That said, as a leader speaking to leaders, I often say that recognition is always appropriate. It demonstrates empathy, connection, and caring. So again, if that’s okay with you, do it. I also advise you to connect with your cultural informants – or find them and bring them into your circle if you haven’t already – to advise you on how to move forward in times like these. to address the concerns of employees of color and create safe and courageous spaces. These are difficult times and workplaces have become a place where colleagues unpack both workplace dramas and societal traumas. Make space for it and connect in a meaningful way, especially with your colleagues of color. All effort and care is appreciated.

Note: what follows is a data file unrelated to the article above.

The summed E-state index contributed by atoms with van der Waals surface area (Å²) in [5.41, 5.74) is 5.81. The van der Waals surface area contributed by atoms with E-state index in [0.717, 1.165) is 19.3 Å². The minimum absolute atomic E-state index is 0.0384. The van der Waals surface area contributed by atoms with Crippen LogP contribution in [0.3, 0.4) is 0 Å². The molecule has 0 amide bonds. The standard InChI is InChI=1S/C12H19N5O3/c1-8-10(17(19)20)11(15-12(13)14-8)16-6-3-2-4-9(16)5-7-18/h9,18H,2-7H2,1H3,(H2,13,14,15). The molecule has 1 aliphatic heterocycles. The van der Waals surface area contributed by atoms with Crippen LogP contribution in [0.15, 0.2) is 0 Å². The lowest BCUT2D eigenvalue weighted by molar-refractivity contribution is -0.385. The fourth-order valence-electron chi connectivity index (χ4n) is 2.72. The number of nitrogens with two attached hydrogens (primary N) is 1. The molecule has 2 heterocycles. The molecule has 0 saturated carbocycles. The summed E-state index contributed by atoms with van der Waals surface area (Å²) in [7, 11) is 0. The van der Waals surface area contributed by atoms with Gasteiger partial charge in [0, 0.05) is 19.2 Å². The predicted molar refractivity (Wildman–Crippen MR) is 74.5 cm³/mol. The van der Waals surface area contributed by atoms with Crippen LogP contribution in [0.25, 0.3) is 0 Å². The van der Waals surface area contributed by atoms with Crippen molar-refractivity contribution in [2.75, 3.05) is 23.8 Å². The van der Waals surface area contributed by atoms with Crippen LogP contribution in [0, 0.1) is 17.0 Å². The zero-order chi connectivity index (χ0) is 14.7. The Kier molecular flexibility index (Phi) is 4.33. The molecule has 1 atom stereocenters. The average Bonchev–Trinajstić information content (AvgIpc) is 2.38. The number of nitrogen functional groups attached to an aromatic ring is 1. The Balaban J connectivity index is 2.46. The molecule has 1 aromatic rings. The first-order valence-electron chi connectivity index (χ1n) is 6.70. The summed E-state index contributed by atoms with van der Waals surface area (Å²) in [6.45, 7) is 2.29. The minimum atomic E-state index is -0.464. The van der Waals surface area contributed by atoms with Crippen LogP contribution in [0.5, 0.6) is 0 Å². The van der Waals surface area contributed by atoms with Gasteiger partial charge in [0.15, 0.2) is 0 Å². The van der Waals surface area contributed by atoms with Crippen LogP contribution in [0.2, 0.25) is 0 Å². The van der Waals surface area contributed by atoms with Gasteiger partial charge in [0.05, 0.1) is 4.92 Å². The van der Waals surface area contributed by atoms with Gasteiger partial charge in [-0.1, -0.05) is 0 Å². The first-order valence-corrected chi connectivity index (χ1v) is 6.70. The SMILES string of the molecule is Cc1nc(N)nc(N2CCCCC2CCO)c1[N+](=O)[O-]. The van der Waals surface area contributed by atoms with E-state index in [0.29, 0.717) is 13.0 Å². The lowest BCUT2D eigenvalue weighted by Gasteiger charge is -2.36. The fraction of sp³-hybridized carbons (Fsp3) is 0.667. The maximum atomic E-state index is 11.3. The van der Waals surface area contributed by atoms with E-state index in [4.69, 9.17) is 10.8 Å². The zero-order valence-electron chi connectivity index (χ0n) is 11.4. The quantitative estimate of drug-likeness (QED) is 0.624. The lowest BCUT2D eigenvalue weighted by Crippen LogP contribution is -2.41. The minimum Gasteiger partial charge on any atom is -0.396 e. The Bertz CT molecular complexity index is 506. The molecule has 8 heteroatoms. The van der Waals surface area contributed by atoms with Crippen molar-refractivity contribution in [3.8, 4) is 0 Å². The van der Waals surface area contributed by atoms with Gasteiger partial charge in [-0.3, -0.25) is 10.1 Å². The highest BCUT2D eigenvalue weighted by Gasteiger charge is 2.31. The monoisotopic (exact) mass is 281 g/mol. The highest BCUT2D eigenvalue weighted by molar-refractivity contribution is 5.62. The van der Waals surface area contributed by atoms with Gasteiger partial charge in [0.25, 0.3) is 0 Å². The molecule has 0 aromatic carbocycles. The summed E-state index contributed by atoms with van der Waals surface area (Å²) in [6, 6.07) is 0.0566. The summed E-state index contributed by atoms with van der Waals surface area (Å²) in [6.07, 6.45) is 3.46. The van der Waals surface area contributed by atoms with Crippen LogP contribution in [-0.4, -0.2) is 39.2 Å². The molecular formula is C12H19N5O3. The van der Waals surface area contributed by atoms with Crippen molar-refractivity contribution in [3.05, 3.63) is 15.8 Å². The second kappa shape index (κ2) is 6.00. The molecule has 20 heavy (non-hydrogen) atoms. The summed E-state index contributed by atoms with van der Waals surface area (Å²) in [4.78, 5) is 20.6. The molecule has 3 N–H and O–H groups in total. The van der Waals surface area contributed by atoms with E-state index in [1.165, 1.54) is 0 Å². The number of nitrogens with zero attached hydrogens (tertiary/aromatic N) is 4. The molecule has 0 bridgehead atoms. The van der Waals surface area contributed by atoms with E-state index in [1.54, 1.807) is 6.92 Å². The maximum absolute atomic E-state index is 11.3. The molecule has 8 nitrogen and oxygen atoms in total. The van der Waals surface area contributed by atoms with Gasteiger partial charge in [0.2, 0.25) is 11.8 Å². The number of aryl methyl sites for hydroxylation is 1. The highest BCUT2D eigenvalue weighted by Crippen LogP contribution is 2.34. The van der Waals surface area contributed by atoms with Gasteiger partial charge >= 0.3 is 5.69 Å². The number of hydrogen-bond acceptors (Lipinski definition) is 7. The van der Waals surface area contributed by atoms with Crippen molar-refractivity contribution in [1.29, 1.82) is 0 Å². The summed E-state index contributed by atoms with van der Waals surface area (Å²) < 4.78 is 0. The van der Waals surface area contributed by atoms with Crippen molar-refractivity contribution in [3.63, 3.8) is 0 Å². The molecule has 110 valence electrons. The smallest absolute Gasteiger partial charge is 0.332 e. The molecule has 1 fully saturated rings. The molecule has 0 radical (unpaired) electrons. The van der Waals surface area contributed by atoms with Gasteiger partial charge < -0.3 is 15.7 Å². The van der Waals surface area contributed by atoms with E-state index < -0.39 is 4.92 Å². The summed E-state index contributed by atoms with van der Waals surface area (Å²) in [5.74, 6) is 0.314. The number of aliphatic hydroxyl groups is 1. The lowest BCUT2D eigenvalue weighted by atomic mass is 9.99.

Ashley Kincade is Senior Vice President and Chief Culture Officer at Business Schoolan Atlanta-based advertising agency and full-service production studio.